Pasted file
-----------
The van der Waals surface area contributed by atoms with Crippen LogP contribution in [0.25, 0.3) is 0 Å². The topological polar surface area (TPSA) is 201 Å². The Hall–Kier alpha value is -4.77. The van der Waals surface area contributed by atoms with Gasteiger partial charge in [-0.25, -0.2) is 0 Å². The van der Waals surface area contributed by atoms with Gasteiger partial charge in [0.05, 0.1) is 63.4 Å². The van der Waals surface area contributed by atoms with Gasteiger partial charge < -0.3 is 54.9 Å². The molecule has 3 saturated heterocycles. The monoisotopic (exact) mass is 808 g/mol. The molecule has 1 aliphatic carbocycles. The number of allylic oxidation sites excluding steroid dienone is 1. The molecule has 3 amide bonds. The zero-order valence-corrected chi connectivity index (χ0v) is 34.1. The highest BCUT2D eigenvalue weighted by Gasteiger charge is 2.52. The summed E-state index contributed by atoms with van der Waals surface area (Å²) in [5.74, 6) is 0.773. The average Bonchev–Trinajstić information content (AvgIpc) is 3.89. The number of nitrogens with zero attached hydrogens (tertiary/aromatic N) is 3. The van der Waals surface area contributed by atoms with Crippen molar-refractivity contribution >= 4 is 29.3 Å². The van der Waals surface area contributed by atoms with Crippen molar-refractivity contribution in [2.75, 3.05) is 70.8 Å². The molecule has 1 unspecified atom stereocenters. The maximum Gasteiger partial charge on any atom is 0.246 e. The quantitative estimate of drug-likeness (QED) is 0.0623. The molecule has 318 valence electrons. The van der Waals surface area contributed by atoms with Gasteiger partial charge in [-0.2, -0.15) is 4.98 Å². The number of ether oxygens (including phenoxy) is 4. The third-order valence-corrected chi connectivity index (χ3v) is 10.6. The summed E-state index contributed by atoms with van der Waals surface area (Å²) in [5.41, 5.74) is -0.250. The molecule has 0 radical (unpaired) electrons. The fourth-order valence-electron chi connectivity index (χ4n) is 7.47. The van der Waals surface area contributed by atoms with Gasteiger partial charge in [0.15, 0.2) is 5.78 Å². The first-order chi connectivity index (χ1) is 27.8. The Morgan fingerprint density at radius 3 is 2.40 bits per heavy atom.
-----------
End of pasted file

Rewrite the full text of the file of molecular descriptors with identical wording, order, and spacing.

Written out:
The van der Waals surface area contributed by atoms with Crippen LogP contribution in [0.25, 0.3) is 0 Å². The topological polar surface area (TPSA) is 201 Å². The Hall–Kier alpha value is -4.77. The van der Waals surface area contributed by atoms with Gasteiger partial charge in [-0.25, -0.2) is 0 Å². The van der Waals surface area contributed by atoms with Gasteiger partial charge in [0.05, 0.1) is 63.4 Å². The van der Waals surface area contributed by atoms with Gasteiger partial charge < -0.3 is 54.9 Å². The molecule has 3 saturated heterocycles. The monoisotopic (exact) mass is 808 g/mol. The molecule has 1 aliphatic carbocycles. The number of allylic oxidation sites excluding steroid dienone is 1. The molecule has 3 amide bonds. The zero-order valence-corrected chi connectivity index (χ0v) is 34.1. The highest BCUT2D eigenvalue weighted by Gasteiger charge is 2.52. The summed E-state index contributed by atoms with van der Waals surface area (Å²) in [5.74, 6) is 0.773. The average Bonchev–Trinajstić information content (AvgIpc) is 3.89. The number of nitrogens with zero attached hydrogens (tertiary/aromatic N) is 3. The van der Waals surface area contributed by atoms with Crippen molar-refractivity contribution >= 4 is 29.3 Å². The van der Waals surface area contributed by atoms with Crippen molar-refractivity contribution in [2.75, 3.05) is 70.8 Å². The molecule has 1 unspecified atom stereocenters. The maximum Gasteiger partial charge on any atom is 0.246 e. The quantitative estimate of drug-likeness (QED) is 0.0623. The molecule has 318 valence electrons. The van der Waals surface area contributed by atoms with Gasteiger partial charge in [-0.2, -0.15) is 4.98 Å². The number of ether oxygens (including phenoxy) is 4. The third-order valence-corrected chi connectivity index (χ3v) is 10.6. The summed E-state index contributed by atoms with van der Waals surface area (Å²) in [5.41, 5.74) is -0.250. The molecule has 0 radical (unpaired) electrons. The fourth-order valence-electron chi connectivity index (χ4n) is 7.47. The van der Waals surface area contributed by atoms with Gasteiger partial charge in [0.15, 0.2) is 5.78 Å². The first-order chi connectivity index (χ1) is 27.8. The Morgan fingerprint density at radius 3 is 2.40 bits per heavy atom.